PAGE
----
For years of my reading life I thought it wouldn’t be very interesting to read someone else’s mail. Why would I want to? They weren’t written for me. But it wasn’t until I read some of the letters of Robert Lowell that I became interested in this common form of communication. I have been reading the Letters of William Styron, and now I have grown to appreciate what letters are to literature and what they can reveal about the writer and the people they have written to. I realized I would have liked to have known Styron. Very much.

Now, ‘The Letters of Robert Frost, Volume 1, 1886-1920,’ have been published. This is a big book of over 800 pages. In these two reviews, from the Wall Street Journal and the New Yorker, the life of the poet takes shape in his struggle to get his writing career off the ground, while making his way around the people near him.

In the Journal review, Christian Wiman quotes a letter written by Frost from 1914. It discusses how important it is to write for the ear. How people, even while reading, are ‘listening’ at the same time. I have long held the view that we write for people to listen, and when I discuss writing with others, I always tell them to read their work out loud. By doing that, flow and structure will reveal itself, and you will find out quickly if what you have written makes any sense in the first place. Frost writes, “The ear is the only true writer and the only true reader.” This is as true a statement about the writing craft that I have found in some time.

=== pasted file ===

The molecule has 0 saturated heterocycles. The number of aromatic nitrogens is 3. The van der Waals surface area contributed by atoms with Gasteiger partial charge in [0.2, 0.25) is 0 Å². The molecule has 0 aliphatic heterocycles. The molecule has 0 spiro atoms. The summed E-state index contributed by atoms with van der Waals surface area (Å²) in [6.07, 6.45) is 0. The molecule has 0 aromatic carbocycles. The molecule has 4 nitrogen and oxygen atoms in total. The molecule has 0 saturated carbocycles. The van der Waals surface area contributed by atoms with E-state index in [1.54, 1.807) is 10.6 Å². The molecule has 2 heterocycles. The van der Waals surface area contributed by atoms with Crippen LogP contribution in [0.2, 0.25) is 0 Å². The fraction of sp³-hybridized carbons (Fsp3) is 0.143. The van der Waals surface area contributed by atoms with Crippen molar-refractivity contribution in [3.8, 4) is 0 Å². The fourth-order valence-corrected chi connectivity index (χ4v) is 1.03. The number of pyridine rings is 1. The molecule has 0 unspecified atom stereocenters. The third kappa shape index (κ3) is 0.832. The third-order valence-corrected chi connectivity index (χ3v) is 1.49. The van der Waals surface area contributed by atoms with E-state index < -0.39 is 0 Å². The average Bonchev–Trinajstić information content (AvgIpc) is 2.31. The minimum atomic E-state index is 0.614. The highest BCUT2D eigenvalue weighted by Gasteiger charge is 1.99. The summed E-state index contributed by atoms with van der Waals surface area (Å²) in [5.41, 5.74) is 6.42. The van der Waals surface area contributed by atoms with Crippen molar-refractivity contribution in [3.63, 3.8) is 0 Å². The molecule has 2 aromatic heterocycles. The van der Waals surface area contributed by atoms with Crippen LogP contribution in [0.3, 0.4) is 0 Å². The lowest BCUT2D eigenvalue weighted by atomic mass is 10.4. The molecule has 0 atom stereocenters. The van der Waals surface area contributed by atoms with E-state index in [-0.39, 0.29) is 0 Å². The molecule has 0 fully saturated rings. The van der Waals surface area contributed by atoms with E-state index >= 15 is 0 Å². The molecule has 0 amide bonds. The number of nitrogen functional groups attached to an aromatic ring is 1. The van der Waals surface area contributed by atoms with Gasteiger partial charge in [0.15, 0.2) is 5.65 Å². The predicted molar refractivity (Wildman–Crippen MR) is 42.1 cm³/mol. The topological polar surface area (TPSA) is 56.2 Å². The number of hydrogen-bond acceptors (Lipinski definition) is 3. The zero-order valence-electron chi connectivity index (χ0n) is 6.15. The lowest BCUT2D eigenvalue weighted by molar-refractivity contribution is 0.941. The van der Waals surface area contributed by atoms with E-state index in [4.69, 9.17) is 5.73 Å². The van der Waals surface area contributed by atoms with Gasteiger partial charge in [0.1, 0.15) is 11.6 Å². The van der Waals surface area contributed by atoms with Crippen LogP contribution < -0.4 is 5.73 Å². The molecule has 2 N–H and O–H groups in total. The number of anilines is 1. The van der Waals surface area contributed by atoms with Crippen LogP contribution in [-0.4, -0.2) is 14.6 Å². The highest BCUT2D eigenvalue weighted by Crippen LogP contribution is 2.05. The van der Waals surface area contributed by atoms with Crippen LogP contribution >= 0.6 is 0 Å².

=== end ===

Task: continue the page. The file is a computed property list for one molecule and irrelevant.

Links for the Wall Street Journal review and the New Yorker are below. Enjoy.

Read the New Yorker review [February 10, 2014] by Dan Chaisson, Here.

Read the Wall Street Journal review [February 22-23, 2014] by Christian Wiman, Here.

Wikipedia profile of Robert Frost, Here.

Publishers page of ‘The Letters of Robert Frost,’ Harvard University Press, Here.

“Harper Lee Settles Lawsuit with Museum.”

Harper Lee. From USA Today.

Harper Lee. From USA Today.


by Dick Loftin.

Harper Lee, the author of “To Kill a Mockingbird” has settled a lawsuit with Old Courthouse Museum in Monroeville, Alabama over trademark issues. Monroeville is the author’s hometown and was the inspiration for the novel. The issue was over unlicensed merchandise trading on the “Mockingbird” name. Terms of the settlement were not disclosed.

Read the story from February 19, 2014, issue of USA Today, Here.


“Your E-Reader is Watching You.”

Nook E-Reader. Photo by Endpaper Review.

Nook E-Reader. Photo by Endpaper Review.


by Dick Loftin.

So, you sit down with your e-reader for a quiet night of rest and relaxation alone with a good book. Not so fast. You’re not alone. Your e-reader is watching you. An interesting article in the Wall Street Journal tracks the use of e-readers, what people are reading, and what the e-reader is saying about your reading habits. The takeaway for me was the growth in e-reader activity–or lack of it. 23% of readers read an e-book in 2012, 28% in 2013. That’s only 5% growth. That sounds a little light to me, since the story also says half the population in the U.S. owns an e-reader, including me, but I don’t use it much. Maybe e-readers still haven’t caught on yet. I think e-readers are tools of convenience. I think people are more likely to use an e-reader when traveling or when they know they will have some time to kill, waiting for a doctor’s appointment, for example. You can quickly change from poetry to fiction, depending on your mood. It will be interesting to see how it plays out in 2014.